While somewhat effective, attachment of both ends of the grip to the barrel can distort the accuracy of the rifle. Pressure or torque by the shooter on the hand guard translates directly into pressure on the barrel. Additionally, heating of the handguard by heat from the barrel can cause expansion of the handguard. Distortion of the handguard can put pressure on the barrel. Any pressure can flex the barrel, even to the slightest degree, which will cause a sighting error and deflection of the bullet.
Turning now to FIGS. 2 and 3, a portion of a rifle 40 is illustrated. Rifle 40 is illustrated as an M16A3, but it will be understood that other rifles similar to that described above can be modified with a handguard system according to the present invention, generally designated 50. A portion of an upper receiver 42 is illustrated with a barrel 43 having a base end 44 received by a barrel receiving receptacle 45 of upper receiver 42. A flange 47 extends around the outer circumference of barrel 43 proximate base end 44 of barrel 43 and abuts barrel receiving receptacle 45 when base end 44 is inserted into upper receiver 42. An alignment pin 48 extends from barrel 43 proximate flange 47 to facilitate proper alignment of barrel 43 when base end 44 is inserted into upper receiver 42. When barrel 43 is properly inserted and aligned, an integrated barrel nut 52 is threaded onto barrel receiving receptacle 45 of upper receiver 42 and engages flange 47, securely holding barrel 43 in position.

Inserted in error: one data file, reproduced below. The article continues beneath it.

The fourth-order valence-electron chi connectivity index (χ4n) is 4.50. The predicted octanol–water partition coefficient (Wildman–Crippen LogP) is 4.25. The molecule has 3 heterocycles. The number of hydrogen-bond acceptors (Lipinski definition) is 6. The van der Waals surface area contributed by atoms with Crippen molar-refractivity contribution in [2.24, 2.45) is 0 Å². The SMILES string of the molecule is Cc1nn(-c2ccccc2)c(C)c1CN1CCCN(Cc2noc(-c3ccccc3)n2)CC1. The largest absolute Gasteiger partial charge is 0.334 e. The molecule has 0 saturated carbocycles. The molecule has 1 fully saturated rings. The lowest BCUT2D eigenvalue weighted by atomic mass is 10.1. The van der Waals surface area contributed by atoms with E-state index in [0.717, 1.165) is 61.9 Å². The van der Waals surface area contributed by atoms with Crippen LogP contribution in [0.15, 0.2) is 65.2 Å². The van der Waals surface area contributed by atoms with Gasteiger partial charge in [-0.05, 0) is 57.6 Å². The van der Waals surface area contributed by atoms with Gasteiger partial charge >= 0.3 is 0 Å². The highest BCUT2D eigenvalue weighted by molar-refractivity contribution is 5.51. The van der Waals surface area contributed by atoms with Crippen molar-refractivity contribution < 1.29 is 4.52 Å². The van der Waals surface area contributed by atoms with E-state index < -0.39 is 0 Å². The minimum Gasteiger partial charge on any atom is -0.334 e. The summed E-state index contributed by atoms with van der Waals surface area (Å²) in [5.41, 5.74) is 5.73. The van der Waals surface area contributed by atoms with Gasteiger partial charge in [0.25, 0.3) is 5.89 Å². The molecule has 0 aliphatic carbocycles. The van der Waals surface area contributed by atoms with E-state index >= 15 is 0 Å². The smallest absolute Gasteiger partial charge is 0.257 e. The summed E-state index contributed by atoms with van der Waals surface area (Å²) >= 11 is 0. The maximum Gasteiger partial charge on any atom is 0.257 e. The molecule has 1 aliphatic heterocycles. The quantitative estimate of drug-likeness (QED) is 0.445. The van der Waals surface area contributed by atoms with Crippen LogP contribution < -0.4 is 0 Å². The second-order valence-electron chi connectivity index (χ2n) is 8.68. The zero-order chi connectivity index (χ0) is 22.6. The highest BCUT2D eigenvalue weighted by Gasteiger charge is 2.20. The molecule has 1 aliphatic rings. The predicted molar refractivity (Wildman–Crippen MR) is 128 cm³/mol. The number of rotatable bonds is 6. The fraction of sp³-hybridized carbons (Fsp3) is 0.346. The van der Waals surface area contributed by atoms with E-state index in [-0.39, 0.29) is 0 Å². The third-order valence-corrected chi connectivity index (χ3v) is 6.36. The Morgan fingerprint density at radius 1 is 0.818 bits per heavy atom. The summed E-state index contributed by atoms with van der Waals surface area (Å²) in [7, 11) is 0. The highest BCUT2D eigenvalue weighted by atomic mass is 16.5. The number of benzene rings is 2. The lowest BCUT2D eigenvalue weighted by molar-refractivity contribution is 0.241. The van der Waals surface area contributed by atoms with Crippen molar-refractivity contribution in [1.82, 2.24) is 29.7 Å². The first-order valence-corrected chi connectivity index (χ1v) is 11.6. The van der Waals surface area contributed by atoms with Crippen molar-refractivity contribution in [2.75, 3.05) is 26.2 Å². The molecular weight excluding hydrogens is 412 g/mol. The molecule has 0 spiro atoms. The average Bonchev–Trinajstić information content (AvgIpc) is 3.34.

With additional reference to FIGS. 4 and 5, integrated barrel nut 52 includes an inner surface having a threaded portion 53 and a reduced portion 54 separated by a shoulder 55. Reduced portion 54 has a diameter smaller than the diameter of threaded portion 53 and flange 47, but sufficient to allow passage of barrel 43 therethrough. Threaded portion 53 is adapted to threadably engage barrel receiving receptacle 45, with shoulder 55 engaging flange 47. When threaded securely, integrated barrel nut 52 fastens barrel 43 to upper receiver 42 with shoulder 55 holding flange 47 against barrel receiving receptacle 45.
Still referring to FIGS. 2-5, integrated barrel nut 52 further includes an outer surface 57 having an outer diameter. Parallel passages 58 extend longitudinally through integrated barrel nut 52 intermediate the inner surface and outer surface 57, and are formed entirely about the circumference thereof. Passages 58 provide space through which an operating or push rod 59 passes. Since integrated barrel nut 52 must be threaded onto upper receiver 42, the plurality of passages 58 insures one will align properly.
Referring specifically to FIGS. 2, 3 and 6, once integrated barrel nut 52 is secured in position, a tubular handguard 60 is received about barrel 43. Handguard 60 has an end 65 defining an inner diameter slightly larger than the outer diameter of integrated barrel nut 52. End 65 is received about outer surface 57 of integrated barrel nut 52 and secured thereto by a rail extension which will be described presently, by a plurality of fasteners such as headed screws extending through apertures formed in handguard 60, or both. Handguard 60 is attached such that it is spaced from barrel 43 and attached only at integrated barrel nut 52. In this manner, a handguard is provided which is attached only at end 65 and thus will not deflect or put pressure on the barrel.